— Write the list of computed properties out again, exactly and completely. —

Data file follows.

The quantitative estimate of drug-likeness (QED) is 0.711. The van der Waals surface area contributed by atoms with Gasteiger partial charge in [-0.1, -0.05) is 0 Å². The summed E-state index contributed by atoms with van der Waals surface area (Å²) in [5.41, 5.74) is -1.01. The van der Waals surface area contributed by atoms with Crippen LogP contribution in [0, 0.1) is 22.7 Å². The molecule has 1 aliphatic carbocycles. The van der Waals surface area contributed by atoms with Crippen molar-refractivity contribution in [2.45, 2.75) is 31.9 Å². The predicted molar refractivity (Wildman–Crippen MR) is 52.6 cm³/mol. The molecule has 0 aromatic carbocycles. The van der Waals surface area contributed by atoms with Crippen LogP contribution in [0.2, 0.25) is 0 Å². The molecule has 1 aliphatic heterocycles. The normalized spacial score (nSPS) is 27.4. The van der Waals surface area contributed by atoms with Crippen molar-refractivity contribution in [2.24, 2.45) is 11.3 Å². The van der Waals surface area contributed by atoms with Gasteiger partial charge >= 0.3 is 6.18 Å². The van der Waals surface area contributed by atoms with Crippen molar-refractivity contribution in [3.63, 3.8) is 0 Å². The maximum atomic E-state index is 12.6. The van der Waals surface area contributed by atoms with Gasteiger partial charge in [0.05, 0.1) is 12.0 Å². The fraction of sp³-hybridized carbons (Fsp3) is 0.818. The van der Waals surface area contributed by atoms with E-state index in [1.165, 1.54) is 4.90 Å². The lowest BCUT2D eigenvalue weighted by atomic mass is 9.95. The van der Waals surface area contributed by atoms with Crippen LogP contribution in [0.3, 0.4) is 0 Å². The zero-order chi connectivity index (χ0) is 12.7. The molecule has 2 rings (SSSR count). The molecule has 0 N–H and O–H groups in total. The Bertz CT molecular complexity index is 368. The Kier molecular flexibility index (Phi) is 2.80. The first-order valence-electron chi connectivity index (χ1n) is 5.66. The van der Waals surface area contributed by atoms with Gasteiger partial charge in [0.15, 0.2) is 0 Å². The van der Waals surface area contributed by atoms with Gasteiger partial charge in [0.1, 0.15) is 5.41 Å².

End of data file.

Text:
The quantitative estimate of drug-likeness (QED) is 0.711. The van der Waals surface area contributed by atoms with Gasteiger partial charge in [-0.1, -0.05) is 0 Å². The summed E-state index contributed by atoms with van der Waals surface area (Å²) in [5.41, 5.74) is -1.01. The van der Waals surface area contributed by atoms with Crippen LogP contribution in [0, 0.1) is 22.7 Å². The molecule has 1 aliphatic carbocycles. The van der Waals surface area contributed by atoms with Crippen molar-refractivity contribution in [2.45, 2.75) is 31.9 Å². The predicted molar refractivity (Wildman–Crippen MR) is 52.6 cm³/mol. The molecule has 0 aromatic carbocycles. The van der Waals surface area contributed by atoms with Crippen LogP contribution in [0.2, 0.25) is 0 Å². The molecule has 1 aliphatic heterocycles. The normalized spacial score (nSPS) is 27.4. The van der Waals surface area contributed by atoms with Crippen molar-refractivity contribution in [2.24, 2.45) is 11.3 Å². The van der Waals surface area contributed by atoms with Gasteiger partial charge >= 0.3 is 6.18 Å². The van der Waals surface area contributed by atoms with Crippen molar-refractivity contribution in [3.63, 3.8) is 0 Å². The maximum atomic E-state index is 12.6. The van der Waals surface area contributed by atoms with Gasteiger partial charge in [0.05, 0.1) is 12.0 Å². The fraction of sp³-hybridized carbons (Fsp3) is 0.818. The van der Waals surface area contributed by atoms with E-state index in [1.165, 1.54) is 4.90 Å². The lowest BCUT2D eigenvalue weighted by atomic mass is 9.95. The van der Waals surface area contributed by atoms with Crippen LogP contribution in [0.3, 0.4) is 0 Å². The zero-order chi connectivity index (χ0) is 12.7. The molecule has 2 rings (SSSR count). The molecule has 0 N–H and O–H groups in total. The Bertz CT molecular complexity index is 368. The Kier molecular flexibility index (Phi) is 2.80. The first-order valence-electron chi connectivity index (χ1n) is 5.66. The van der Waals surface area contributed by atoms with Gasteiger partial charge in [0.15, 0.2) is 0 Å². The van der Waals surface area contributed by atoms with Gasteiger partial charge in [0.1, 0.15) is 5.41 Å².